[Thurston Moore at the Somerville Theatre, 1/31/2012. Photo by Michael Piantigini.]
"Sonic Youth lives!" shouted one patron last night, during one of the quiet breaks between a pair of quiet songs (why can't people handle quiet anymore? why does it make them nervous?). And it may yet. Or not. Mum is still the word, and this isn't TMZ or something, so I'll lay off the speculating. But this "solo" Thurston Moore, as distinct from the member of any number of one-off projects who produce cassettes full of droning feedback and other interesting things, is a chill take on the fractured art-pop of latter day Sonic Youth.
And if we are indeed entering a post-Sonic Youth era and this is how it is to be from now on - largely acoustic, with an emphasis on subtle coloring and melodies from harps and violins, with only occasional descents (or ascents) into noisy chaos - I'm good with that.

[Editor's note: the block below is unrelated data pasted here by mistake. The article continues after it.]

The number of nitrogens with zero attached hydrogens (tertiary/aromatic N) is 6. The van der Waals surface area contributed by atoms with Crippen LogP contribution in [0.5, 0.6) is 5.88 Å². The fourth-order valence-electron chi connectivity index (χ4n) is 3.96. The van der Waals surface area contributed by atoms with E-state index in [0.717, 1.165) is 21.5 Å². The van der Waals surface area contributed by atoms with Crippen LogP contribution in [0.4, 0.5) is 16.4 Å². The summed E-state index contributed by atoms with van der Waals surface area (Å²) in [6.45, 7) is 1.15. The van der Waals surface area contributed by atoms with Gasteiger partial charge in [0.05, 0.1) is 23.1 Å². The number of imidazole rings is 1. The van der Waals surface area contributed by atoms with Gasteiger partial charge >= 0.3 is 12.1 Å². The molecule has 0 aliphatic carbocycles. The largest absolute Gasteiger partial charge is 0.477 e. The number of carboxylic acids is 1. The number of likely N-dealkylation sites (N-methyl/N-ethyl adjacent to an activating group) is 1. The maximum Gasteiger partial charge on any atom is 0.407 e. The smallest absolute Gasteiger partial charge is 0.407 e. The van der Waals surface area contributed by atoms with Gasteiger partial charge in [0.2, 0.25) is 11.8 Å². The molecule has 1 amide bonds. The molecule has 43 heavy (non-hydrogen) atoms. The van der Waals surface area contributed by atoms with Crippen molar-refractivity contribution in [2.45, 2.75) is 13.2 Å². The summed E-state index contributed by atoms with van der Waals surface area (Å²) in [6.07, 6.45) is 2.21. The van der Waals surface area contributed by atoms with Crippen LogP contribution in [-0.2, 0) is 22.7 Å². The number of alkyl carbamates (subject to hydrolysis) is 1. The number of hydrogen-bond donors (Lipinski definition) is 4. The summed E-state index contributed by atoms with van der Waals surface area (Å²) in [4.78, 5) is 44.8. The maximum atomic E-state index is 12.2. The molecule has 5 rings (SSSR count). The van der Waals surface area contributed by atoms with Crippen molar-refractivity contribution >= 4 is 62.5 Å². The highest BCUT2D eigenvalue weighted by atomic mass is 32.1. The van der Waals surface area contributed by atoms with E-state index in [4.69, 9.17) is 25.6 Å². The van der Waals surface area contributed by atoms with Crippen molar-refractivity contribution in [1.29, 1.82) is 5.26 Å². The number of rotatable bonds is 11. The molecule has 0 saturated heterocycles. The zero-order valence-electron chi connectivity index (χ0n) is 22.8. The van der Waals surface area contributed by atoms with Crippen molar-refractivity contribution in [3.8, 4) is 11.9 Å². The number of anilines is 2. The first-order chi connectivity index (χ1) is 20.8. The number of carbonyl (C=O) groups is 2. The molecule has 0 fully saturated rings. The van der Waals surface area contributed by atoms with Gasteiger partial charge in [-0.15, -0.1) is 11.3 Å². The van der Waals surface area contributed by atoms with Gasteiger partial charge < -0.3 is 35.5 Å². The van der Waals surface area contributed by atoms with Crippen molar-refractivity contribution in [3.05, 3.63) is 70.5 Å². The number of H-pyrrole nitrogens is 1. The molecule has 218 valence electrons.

I'd only seen opener Kurt Vile with his backing band the Violators (and this show was billed as such in some places), which certainly gives a tougher, heavier edge to his stuff. Here he was on his own but for some harp accompaniment on a couple of tunes and it's a whole different deal. It just seems easier to get lost in his meandering alternate-tunings and surreal lyrics nearly as effectively as you can on a pair of headphones if you let yourself go. He closed with an unexpected but revelatory cover of Gram Parsons' "A Song For You." I just re-listened to the original, and damn if it isn't now an obvious influence on Vile's style.
- Michael Piantigini
Thurston Moore: Facebook | Twitter | Sonic Youth
Kurt Vile: Intertubes | Facebook | Twitter
[Kurt Vile at the Somerville Theatre, 1/31/2012. Photo by Michael Piantigini.]